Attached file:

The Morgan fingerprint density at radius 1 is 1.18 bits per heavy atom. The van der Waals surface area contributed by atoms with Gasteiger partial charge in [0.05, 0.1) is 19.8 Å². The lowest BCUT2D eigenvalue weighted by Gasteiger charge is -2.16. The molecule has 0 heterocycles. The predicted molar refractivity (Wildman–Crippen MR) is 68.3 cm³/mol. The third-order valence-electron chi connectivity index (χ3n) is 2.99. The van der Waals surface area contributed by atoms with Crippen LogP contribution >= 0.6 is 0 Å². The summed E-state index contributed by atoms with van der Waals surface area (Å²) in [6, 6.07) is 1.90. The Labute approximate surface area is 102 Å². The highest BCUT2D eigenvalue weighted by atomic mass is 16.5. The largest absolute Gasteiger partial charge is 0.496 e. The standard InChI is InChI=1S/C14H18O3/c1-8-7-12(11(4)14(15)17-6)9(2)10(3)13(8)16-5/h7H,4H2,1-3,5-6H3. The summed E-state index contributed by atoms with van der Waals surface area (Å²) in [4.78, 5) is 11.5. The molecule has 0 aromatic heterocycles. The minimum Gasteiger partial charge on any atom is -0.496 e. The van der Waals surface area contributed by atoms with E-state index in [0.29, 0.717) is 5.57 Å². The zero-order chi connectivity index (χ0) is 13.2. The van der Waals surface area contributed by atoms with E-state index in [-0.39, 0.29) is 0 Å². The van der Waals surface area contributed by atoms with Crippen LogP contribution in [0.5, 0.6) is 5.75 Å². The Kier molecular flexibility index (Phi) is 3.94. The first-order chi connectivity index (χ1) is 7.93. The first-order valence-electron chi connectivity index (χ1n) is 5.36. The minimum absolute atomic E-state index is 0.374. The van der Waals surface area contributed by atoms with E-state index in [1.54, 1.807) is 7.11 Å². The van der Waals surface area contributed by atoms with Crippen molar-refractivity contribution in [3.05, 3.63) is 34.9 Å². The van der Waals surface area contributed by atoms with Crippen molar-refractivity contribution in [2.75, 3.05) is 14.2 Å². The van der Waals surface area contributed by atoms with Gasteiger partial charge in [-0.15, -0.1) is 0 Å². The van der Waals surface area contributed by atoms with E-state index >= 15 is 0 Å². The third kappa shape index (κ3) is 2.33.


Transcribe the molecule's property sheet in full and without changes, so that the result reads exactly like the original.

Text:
The Morgan fingerprint density at radius 1 is 1.18 bits per heavy atom. The van der Waals surface area contributed by atoms with Gasteiger partial charge in [0.05, 0.1) is 19.8 Å². The lowest BCUT2D eigenvalue weighted by Gasteiger charge is -2.16. The molecule has 0 heterocycles. The predicted molar refractivity (Wildman–Crippen MR) is 68.3 cm³/mol. The third-order valence-electron chi connectivity index (χ3n) is 2.99. The van der Waals surface area contributed by atoms with Crippen LogP contribution >= 0.6 is 0 Å². The summed E-state index contributed by atoms with van der Waals surface area (Å²) in [6, 6.07) is 1.90. The Labute approximate surface area is 102 Å². The highest BCUT2D eigenvalue weighted by atomic mass is 16.5. The largest absolute Gasteiger partial charge is 0.496 e. The standard InChI is InChI=1S/C14H18O3/c1-8-7-12(11(4)14(15)17-6)9(2)10(3)13(8)16-5/h7H,4H2,1-3,5-6H3. The summed E-state index contributed by atoms with van der Waals surface area (Å²) in [4.78, 5) is 11.5. The molecule has 0 aromatic heterocycles. The minimum Gasteiger partial charge on any atom is -0.496 e. The van der Waals surface area contributed by atoms with E-state index in [0.29, 0.717) is 5.57 Å². The zero-order chi connectivity index (χ0) is 13.2. The van der Waals surface area contributed by atoms with E-state index in [-0.39, 0.29) is 0 Å². The van der Waals surface area contributed by atoms with Crippen LogP contribution in [0.5, 0.6) is 5.75 Å². The Kier molecular flexibility index (Phi) is 3.94. The first-order chi connectivity index (χ1) is 7.93. The first-order valence-electron chi connectivity index (χ1n) is 5.36. The minimum absolute atomic E-state index is 0.374. The van der Waals surface area contributed by atoms with E-state index in [1.54, 1.807) is 7.11 Å². The van der Waals surface area contributed by atoms with Crippen molar-refractivity contribution in [3.05, 3.63) is 34.9 Å². The van der Waals surface area contributed by atoms with Crippen molar-refractivity contribution in [2.75, 3.05) is 14.2 Å². The van der Waals surface area contributed by atoms with Gasteiger partial charge in [-0.15, -0.1) is 0 Å². The van der Waals surface area contributed by atoms with E-state index >= 15 is 0 Å². The third kappa shape index (κ3) is 2.33.